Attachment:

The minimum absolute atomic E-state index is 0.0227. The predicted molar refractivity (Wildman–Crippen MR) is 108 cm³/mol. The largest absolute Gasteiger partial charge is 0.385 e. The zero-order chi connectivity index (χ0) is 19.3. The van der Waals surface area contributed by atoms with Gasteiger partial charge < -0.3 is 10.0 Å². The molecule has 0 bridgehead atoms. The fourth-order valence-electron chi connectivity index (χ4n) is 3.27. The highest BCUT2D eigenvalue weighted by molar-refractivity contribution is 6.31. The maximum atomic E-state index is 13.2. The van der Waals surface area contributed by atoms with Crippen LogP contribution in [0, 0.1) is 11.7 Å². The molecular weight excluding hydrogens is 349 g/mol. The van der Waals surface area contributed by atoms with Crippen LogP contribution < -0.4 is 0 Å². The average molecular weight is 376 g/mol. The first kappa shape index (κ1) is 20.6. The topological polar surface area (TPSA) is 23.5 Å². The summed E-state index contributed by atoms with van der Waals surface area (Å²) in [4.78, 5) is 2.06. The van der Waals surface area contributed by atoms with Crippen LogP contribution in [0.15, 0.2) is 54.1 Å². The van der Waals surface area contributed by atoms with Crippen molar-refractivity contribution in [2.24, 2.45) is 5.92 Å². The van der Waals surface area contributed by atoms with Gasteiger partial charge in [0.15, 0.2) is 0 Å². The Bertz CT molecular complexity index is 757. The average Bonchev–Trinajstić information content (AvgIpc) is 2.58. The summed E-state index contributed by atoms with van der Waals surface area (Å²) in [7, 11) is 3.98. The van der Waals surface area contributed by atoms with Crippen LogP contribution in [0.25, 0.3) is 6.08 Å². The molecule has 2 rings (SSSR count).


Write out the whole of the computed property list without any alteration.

The minimum absolute atomic E-state index is 0.0227. The predicted molar refractivity (Wildman–Crippen MR) is 108 cm³/mol. The largest absolute Gasteiger partial charge is 0.385 e. The zero-order chi connectivity index (χ0) is 19.3. The van der Waals surface area contributed by atoms with Gasteiger partial charge < -0.3 is 10.0 Å². The molecule has 0 bridgehead atoms. The fourth-order valence-electron chi connectivity index (χ4n) is 3.27. The highest BCUT2D eigenvalue weighted by molar-refractivity contribution is 6.31. The maximum atomic E-state index is 13.2. The van der Waals surface area contributed by atoms with Crippen LogP contribution in [0, 0.1) is 11.7 Å². The molecular weight excluding hydrogens is 349 g/mol. The van der Waals surface area contributed by atoms with Crippen LogP contribution < -0.4 is 0 Å². The average molecular weight is 376 g/mol. The first kappa shape index (κ1) is 20.6. The topological polar surface area (TPSA) is 23.5 Å². The summed E-state index contributed by atoms with van der Waals surface area (Å²) in [4.78, 5) is 2.06. The van der Waals surface area contributed by atoms with Crippen LogP contribution in [0.15, 0.2) is 54.1 Å². The van der Waals surface area contributed by atoms with Crippen molar-refractivity contribution in [2.24, 2.45) is 5.92 Å². The van der Waals surface area contributed by atoms with Gasteiger partial charge in [0.15, 0.2) is 0 Å². The Bertz CT molecular complexity index is 757. The average Bonchev–Trinajstić information content (AvgIpc) is 2.58. The summed E-state index contributed by atoms with van der Waals surface area (Å²) in [7, 11) is 3.98. The van der Waals surface area contributed by atoms with Crippen LogP contribution in [0.25, 0.3) is 6.08 Å². The molecule has 2 rings (SSSR count).